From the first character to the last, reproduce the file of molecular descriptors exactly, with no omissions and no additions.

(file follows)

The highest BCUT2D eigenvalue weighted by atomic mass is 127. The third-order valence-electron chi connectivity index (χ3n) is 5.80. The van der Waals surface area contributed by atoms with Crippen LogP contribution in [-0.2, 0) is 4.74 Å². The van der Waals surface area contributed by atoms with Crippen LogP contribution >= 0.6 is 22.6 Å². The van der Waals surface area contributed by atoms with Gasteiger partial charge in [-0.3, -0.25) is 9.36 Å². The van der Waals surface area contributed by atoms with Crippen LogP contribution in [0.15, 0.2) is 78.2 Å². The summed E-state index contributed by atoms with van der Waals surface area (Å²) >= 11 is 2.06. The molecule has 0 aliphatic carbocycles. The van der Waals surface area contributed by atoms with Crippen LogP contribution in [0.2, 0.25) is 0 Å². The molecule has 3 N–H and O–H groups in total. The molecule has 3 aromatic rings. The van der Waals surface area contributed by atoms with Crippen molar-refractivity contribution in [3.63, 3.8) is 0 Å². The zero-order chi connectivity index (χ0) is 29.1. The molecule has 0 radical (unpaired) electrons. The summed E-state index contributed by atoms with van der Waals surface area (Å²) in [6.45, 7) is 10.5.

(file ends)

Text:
The highest BCUT2D eigenvalue weighted by atomic mass is 127. The third-order valence-electron chi connectivity index (χ3n) is 5.80. The van der Waals surface area contributed by atoms with Crippen LogP contribution in [-0.2, 0) is 4.74 Å². The van der Waals surface area contributed by atoms with Crippen LogP contribution >= 0.6 is 22.6 Å². The van der Waals surface area contributed by atoms with Gasteiger partial charge in [-0.3, -0.25) is 9.36 Å². The van der Waals surface area contributed by atoms with Crippen LogP contribution in [0.15, 0.2) is 78.2 Å². The summed E-state index contributed by atoms with van der Waals surface area (Å²) >= 11 is 2.06. The molecule has 0 aliphatic carbocycles. The van der Waals surface area contributed by atoms with Crippen LogP contribution in [0.2, 0.25) is 0 Å². The molecule has 3 N–H and O–H groups in total. The molecule has 3 aromatic rings. The van der Waals surface area contributed by atoms with Crippen molar-refractivity contribution in [3.63, 3.8) is 0 Å². The zero-order chi connectivity index (χ0) is 29.1. The molecule has 0 radical (unpaired) electrons. The summed E-state index contributed by atoms with van der Waals surface area (Å²) in [6.45, 7) is 10.5.